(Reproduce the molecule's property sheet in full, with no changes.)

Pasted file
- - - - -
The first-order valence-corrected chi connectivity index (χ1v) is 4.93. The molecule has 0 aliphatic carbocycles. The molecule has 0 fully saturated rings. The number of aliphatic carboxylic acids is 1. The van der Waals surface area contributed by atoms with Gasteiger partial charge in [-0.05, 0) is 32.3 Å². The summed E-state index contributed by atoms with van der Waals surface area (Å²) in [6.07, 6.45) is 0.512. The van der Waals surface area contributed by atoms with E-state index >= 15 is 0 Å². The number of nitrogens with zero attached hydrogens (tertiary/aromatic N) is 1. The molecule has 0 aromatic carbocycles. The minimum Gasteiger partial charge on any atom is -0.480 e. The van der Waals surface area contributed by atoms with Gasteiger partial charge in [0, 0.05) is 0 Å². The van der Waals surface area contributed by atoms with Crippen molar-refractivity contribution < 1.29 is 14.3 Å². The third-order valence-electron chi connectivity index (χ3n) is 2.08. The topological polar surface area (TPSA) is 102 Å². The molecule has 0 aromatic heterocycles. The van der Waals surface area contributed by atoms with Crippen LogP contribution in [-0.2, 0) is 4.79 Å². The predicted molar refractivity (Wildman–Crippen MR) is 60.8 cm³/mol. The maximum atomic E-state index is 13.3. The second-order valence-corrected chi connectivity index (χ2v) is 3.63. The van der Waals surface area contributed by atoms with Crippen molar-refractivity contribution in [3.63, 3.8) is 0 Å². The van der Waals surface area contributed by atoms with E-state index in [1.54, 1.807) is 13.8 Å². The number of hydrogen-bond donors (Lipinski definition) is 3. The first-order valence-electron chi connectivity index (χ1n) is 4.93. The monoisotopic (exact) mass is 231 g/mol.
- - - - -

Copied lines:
The first-order valence-corrected chi connectivity index (χ1v) is 4.93. The molecule has 0 aliphatic carbocycles. The molecule has 0 fully saturated rings. The number of aliphatic carboxylic acids is 1. The van der Waals surface area contributed by atoms with Gasteiger partial charge in [-0.05, 0) is 32.3 Å². The summed E-state index contributed by atoms with van der Waals surface area (Å²) in [6.07, 6.45) is 0.512. The van der Waals surface area contributed by atoms with E-state index >= 15 is 0 Å². The number of nitrogens with zero attached hydrogens (tertiary/aromatic N) is 1. The molecule has 0 aromatic carbocycles. The minimum Gasteiger partial charge on any atom is -0.480 e. The van der Waals surface area contributed by atoms with Gasteiger partial charge in [0, 0.05) is 0 Å². The van der Waals surface area contributed by atoms with Crippen molar-refractivity contribution < 1.29 is 14.3 Å². The third-order valence-electron chi connectivity index (χ3n) is 2.08. The topological polar surface area (TPSA) is 102 Å². The molecule has 0 aromatic heterocycles. The van der Waals surface area contributed by atoms with Crippen LogP contribution in [-0.2, 0) is 4.79 Å². The predicted molar refractivity (Wildman–Crippen MR) is 60.8 cm³/mol. The maximum atomic E-state index is 13.3. The second-order valence-corrected chi connectivity index (χ2v) is 3.63. The van der Waals surface area contributed by atoms with Crippen molar-refractivity contribution in [3.63, 3.8) is 0 Å². The van der Waals surface area contributed by atoms with E-state index in [1.54, 1.807) is 13.8 Å². The number of hydrogen-bond donors (Lipinski definition) is 3. The first-order valence-electron chi connectivity index (χ1n) is 4.93. The monoisotopic (exact) mass is 231 g/mol.